Year 4, Month 1, Day 8: My Heart Goes Where The Wild Goose Goes

What could possibly go wrong? Time Magazine:

As terrible as the 2010 Deepwater Horizon oil spill was, one element worked in the favor of rescuers and cleanup personnel: location. The Gulf of Mexico is the nerve center of the U.S. offshore oil industry, which made it that much easier for BP and the federal government to respond quickly to the spill. The warm Gulf environment also simplified operations and accelerated the natural dispersal of the oil. As one environmentalist noted at the time, having an oil spill in the middle of the Gulf of Mexico was like having a heart attack in the middle of a hospital. It’s still a heart attack, but at least you won’t have to wait long for treatment.

Now imagine the opposite — a heart attack far, far away from the closest medical care. That’s what’s unfolding this week in Alaska, where a Shell drilling rig called the Kulluk broke free from a tow ship in stormy seas on New Year’s Eve before running aground on the southeast coast of Sitkalidak Island, near the larger island of Kodiak. It’s not clear yet how much if any of the rig’s more than 150,000 gal. of diesel fuel and lubricants might have spilled into the freezing cold waters. And because the ship was in transit rather than actively drilling, there’s no danger of a major oil blowout similar to the Deepwater Horizon spill. But the accident and the struggles that Shell and the U.S. Coast Guard have already experienced trying to save the rig underscores just how difficult and dangerous drilling in Arctic waters will be — which should be worrying since the oil industry and the Obama Administration are counting on the bounty promised in the far north.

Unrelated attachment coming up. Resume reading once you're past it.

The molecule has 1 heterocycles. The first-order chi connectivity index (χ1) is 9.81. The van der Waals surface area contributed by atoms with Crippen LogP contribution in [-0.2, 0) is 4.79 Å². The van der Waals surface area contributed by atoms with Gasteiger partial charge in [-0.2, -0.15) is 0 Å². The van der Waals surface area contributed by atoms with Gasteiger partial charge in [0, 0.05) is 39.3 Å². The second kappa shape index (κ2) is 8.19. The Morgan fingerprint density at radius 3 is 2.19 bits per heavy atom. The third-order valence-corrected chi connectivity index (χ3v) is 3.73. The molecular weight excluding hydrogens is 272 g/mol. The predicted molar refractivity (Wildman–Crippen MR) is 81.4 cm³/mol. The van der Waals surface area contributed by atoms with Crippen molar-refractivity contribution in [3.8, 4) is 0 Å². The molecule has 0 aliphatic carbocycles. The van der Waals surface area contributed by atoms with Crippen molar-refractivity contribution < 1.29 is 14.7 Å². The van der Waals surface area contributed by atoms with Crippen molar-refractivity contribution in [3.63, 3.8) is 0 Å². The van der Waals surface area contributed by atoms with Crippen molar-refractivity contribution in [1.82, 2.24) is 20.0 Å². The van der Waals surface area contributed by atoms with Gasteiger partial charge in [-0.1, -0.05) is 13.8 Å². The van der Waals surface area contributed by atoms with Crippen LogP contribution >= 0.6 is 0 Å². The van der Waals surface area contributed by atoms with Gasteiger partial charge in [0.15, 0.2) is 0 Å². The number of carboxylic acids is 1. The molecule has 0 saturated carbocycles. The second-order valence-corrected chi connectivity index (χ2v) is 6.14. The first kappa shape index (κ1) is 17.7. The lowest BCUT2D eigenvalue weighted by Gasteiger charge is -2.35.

Fucking delusional idiots. Sent January 3:

Einstein’s definition of insanity, “doing the same thing over and over while expecting a different result,” is perfectly applied to Shell Oil’s current Arctic debacle. For decades Shell and its Big Oil peers have botched every aspect of their business: exploration and extraction leave gaping wounds on the Earth’s surface; transportation spills toxic crude in oceans and aquifers, devastating local and regional ecosystems; refineries waste huge quantities of raw material as pollution. Meanwhile oil’s business practices enrich a small coterie of executive while feeding at the public trough and fostering a culture of dependency among consumers; oil’s geopolitics leads us into war after war at an immeasurable cost; oil’s PR funds the denial of science and muddies the national conversation on climate change, the gravest crisis in humankind’s history.

Perhaps entrusting the future of our energy economy to demonstrably incompetent and untrustworthy corporations wasn’t such a good idea after all.

Warren Senders

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